Oh goodness, Bellamarie, you have covered the whole week's discussion in one post! I promise to focus fully on your responses to later questions. 
But  let's  slow down a wee bit and consider what you have to say about Adam Dawsey.  In his  first letter we are introduced to both Charles Lamb's essay on roast pig - and a hint that the book club owed its beginnings to a roasted pig.  Does it mention here that Dawsey is/was a pig farmer himself? 

Have you all had a chance to read Lamb's Dissertation Upon Roast Pig?  I was interested in the part of the essay that spoke to the innocence, the purity of the newborn piglets.  I was struck by the parallel to the members of the Guernsey literary society, new to literature for the most part, pure and honest in their response, unaided by teachers, critics...

How did Juliet respond to this letter...in which she is reminded of her old copy of Lamb's essays?  I can't help but think of her own frustration at the moment with writing more of Izzy Bickerstaff....humorous stories she wrote  during the war that helped Londoners cope with hard times. 

kiwilady

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Re: Guernsey Literary and Potato Peel Pie Society - by Shaffer & Barrows
« Reply #34 on: February 02, 2009, 12:13:45 PM »
The very best bookshops to frequent are second hand bookshops. They are owned by genuine book lovers. Many a great discussion is held at the cash desk while you are paying for the book you have chosen. Second hand book store owners leave you alone to browse but are more than willing to help if you need it. I don't buy books any more. I would not have room to store all the books I read and the cost of books in NZ currency is prohibitive on my budget.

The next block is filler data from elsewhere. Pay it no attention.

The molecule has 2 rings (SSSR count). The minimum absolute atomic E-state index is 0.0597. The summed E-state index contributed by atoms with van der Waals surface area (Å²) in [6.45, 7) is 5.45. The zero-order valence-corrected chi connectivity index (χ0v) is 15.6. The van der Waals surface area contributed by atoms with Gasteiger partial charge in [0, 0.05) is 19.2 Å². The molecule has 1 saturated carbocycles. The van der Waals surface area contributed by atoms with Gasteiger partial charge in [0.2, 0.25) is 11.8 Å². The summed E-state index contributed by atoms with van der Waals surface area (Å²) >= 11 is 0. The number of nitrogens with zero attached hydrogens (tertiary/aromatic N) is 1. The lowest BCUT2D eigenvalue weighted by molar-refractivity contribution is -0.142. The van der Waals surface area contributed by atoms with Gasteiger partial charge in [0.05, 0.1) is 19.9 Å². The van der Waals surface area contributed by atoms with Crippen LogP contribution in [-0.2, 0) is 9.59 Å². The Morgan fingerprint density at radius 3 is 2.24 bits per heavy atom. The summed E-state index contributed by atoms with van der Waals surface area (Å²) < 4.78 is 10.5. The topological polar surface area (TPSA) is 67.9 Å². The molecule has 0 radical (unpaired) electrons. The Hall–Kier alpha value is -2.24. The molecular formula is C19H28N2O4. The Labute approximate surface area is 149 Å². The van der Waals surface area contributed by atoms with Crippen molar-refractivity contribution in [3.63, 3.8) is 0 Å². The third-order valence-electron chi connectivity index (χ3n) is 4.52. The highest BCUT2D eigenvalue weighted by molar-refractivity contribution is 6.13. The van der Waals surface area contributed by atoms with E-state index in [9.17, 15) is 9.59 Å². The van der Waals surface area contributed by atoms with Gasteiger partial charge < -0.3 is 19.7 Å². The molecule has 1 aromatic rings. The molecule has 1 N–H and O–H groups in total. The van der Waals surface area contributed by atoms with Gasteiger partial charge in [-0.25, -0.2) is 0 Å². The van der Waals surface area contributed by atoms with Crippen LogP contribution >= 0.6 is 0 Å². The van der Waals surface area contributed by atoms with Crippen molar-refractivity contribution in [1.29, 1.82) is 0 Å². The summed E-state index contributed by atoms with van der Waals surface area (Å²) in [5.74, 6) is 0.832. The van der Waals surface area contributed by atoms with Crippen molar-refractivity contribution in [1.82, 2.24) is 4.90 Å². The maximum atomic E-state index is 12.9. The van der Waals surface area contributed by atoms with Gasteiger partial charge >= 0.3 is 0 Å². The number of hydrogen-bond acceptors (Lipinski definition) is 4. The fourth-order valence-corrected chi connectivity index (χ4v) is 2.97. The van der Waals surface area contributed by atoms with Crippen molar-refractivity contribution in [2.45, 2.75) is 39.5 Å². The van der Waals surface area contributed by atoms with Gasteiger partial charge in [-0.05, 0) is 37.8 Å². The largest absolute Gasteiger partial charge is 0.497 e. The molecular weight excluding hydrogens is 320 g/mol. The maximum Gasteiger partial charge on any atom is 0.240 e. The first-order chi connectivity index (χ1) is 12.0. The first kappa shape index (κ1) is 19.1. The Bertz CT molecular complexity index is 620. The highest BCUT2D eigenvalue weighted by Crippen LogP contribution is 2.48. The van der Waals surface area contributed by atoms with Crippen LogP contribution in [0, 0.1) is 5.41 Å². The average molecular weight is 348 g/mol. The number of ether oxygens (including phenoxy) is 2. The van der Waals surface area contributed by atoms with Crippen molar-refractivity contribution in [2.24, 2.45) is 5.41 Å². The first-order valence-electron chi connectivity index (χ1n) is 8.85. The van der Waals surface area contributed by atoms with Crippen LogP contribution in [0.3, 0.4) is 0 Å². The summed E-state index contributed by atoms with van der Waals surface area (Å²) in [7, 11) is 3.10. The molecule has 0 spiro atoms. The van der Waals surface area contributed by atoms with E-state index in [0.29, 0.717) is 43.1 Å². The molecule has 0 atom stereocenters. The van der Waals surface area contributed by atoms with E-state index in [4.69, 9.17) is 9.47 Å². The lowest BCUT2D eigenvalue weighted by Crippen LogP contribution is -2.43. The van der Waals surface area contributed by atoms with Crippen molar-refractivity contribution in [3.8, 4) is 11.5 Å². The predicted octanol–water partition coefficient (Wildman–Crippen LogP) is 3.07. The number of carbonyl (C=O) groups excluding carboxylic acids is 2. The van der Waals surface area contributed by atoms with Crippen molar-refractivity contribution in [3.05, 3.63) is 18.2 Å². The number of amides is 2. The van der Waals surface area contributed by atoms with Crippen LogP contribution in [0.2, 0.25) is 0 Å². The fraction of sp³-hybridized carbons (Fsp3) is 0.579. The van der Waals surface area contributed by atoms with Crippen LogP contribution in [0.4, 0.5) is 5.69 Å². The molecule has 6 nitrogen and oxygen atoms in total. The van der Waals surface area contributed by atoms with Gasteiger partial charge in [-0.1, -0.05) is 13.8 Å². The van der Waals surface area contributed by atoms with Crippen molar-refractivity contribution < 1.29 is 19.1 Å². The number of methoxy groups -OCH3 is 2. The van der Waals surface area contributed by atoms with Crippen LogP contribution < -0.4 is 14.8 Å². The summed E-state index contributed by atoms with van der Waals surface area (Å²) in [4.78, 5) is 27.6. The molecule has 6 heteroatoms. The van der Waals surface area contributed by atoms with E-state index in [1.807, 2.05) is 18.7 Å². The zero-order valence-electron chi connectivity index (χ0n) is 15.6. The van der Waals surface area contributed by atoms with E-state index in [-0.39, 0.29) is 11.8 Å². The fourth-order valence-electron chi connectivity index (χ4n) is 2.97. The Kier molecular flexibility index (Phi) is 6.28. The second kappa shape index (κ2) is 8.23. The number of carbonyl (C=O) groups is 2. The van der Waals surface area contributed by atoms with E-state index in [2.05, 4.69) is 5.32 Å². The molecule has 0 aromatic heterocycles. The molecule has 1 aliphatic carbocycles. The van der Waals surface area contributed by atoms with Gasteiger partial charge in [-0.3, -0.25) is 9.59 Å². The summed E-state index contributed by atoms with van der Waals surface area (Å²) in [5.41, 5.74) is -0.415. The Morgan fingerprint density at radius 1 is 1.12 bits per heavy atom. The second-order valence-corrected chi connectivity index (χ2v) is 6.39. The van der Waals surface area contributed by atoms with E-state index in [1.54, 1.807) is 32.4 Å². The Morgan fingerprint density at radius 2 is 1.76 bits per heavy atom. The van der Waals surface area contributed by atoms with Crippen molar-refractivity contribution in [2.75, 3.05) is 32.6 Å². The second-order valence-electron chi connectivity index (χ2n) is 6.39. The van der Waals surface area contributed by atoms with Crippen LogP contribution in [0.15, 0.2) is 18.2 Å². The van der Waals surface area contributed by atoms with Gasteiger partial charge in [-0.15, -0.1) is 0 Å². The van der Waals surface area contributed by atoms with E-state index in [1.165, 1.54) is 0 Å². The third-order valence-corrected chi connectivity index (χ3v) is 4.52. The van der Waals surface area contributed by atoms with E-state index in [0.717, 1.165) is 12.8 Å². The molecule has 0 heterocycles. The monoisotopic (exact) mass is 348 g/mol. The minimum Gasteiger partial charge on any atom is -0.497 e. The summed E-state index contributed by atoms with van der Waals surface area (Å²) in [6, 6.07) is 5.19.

We have two major chains of bookstores here. One of them has a mail order department and it is there that you can get the best assistance. The genuine book lovers seem to work in this department. At the stores the assistants are nothing more than cashiers. Most of them I doubt read books at all.

Carolyn

FlaJean

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Re: Guernsey Literary and Potato Peel Pie Society - by Shaffer & Barrows
« Reply #35 on: February 02, 2009, 12:39:20 PM »
I still haven't received my book but am enjoying the comments.

bellamarie

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Re: Guernsey Literary and Potato Peel Pie Society - by Shaffer & Barrows
« Reply #36 on: February 02, 2009, 01:08:24 PM »
Sorry, JoanP, I guess I did get a bit ahead of myself and others.  I will try to restrain myself.  I woke up this morning with much vim & vigor. 

Kiwilady, I so agree with you. I visited a neat little hidden second hand book store when on vacation in Marblehead (a quaint, nautical, lakeside town, surrounded by islands.)   As I walked in, the smell of dusty, old bindings and pages was overwhelming.  I didn't know where to begin searching.  My hubby saw the gleam in my eyes, walked out, and sat on the front porch swing, and patiently waited.  He knew it would be a while.